Digital Humanities research on the Gascon Rolls project

Background and overview

The Digital Humanities research on this project was part of a wider period of research into digital editing, digital publication, geospatial analysis & visualisation, semantic representation and computer-based approaches to historical research (and the humanities more generally) which started at the Department of Digital Humanities at King’s College London (then called CCH) at the end of the last millennium. This research was carried out through dozens of collaborative research projects, involving the Department of Digital Humanities at King’s College London as digital humanities research lead, and scholars at numerous other institutions directing the humanities/historical research.

The research we are describing here drew on earlier research into digital approaches to prosopography led by John Bradley and Harold Short, but the approach taken on the Gascon Rolls project was part of a decade of research which focused on text-driven approaches to historical research, modelled closely on a technology called XML which is useful for creating platform neutral and re-usable research content, and which is now widely used in publishing. In particular, this research drew on an earlier AHRC-funded project called Fine Rolls of Henry III (, and, to some extent, it influenced the technical design on another AHRC-funded project called Mapping the Medieval Countryside (, although it also drew inspiration from many other excellent projects too numerous to mention here.

The first (AHRC-funded) phase of the Gascon Rolls project led to the construction of a sophisticated technical framework for the project - which, for example, has been used to edit the rolls, to manage the information structures which model complex relationships between people, places and other ‘entities’, and to then publish them as an integrated website - while the second (with funding from Bordeaux) and third (Leverhulme-funded) phases have aimed to provide responses to the following questions:

  • How is the digital age transforming historical scholarship, with particular reference to the late medieval period?
  • How can digital tools facilitate engagement with wider audiences for historical materials?
  • To what extent does the creation of digital resources encourage cross-fertilisation with other resources in the academic or public domain?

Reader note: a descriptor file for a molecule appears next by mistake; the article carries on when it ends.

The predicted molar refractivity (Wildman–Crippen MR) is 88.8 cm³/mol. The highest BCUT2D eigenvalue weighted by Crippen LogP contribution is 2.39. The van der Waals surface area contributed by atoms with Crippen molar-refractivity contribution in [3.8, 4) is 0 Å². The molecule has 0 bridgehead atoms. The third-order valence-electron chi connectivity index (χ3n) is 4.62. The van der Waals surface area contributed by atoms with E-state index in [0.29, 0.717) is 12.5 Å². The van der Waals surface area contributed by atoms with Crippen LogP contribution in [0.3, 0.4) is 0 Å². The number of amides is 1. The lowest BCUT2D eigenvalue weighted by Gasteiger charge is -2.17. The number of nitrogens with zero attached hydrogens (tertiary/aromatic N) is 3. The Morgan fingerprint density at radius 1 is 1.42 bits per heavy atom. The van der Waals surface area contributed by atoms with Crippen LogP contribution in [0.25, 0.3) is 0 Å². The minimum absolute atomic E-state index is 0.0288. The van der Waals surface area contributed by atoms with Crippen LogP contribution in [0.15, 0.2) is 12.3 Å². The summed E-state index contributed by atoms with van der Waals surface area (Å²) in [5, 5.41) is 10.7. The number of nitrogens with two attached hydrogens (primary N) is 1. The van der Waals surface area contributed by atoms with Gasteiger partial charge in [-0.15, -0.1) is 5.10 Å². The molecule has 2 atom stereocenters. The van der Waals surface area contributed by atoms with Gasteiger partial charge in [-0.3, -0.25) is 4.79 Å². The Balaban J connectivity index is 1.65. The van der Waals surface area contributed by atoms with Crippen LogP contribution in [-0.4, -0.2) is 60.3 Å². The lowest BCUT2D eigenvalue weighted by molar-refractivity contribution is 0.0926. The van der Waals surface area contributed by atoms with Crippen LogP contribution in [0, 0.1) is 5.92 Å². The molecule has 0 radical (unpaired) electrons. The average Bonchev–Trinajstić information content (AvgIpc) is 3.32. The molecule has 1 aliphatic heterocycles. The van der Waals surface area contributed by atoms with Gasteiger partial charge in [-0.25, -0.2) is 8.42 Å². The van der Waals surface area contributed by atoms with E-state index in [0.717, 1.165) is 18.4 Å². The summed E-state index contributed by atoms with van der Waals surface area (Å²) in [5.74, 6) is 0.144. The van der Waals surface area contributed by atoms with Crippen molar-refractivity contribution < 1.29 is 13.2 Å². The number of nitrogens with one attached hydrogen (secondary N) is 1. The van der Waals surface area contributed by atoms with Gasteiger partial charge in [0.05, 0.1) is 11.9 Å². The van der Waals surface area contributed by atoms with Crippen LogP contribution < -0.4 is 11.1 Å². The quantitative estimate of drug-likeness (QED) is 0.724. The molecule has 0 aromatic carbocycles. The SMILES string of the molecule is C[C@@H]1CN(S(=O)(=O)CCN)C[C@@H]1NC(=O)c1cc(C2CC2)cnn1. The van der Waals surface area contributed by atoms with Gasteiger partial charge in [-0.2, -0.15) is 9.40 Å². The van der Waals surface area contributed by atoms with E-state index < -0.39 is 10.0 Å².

• How does this affect the wider research process, and the relationship between knowledge creation, information curation and data preservation?

More specifically, the research has drawn together a number of threads which characterised Digital Humanities (DH) research in this period, namely:

  • Digital editing - the changing nature of historical editing and the impact of technology in facilitating wider user engagement; the changing perceptions of the edition; the changing nature of the editor role; the impact of collaborative editing frameworks.
  • Geospatial and geotemporal modelling/visualisation - the ability to use statistical, spatial and time-based models for analysing and visualising historical source materials.
  • The future of publication - the changing face of digital publication of historical source materials, taking into account new web-based visualisation techniques and the proliferation of new devices and formats, and in particular the move to mobile and touch screen experiences of technology; the relationship between print and digital publication.
  • Managing complex information structures - semantic relationships between entities (including people, roles and places) contained within a historical corpus; alternative readings; referenceable identification; visualisation of complex relationships.
  • Making connections - connections in historical research, which typically has different historical assumptions, different influences (institutional/national/discipline-based), different origins (digital & analogue) and different technical formats (where it exists digitally).
  • The future of historical (and humanities) research - digital research environments for historical materials; interaction between digital and historical research; digital scholarship & digital ecosystems.

For further information, see Summary of DH research and Reflections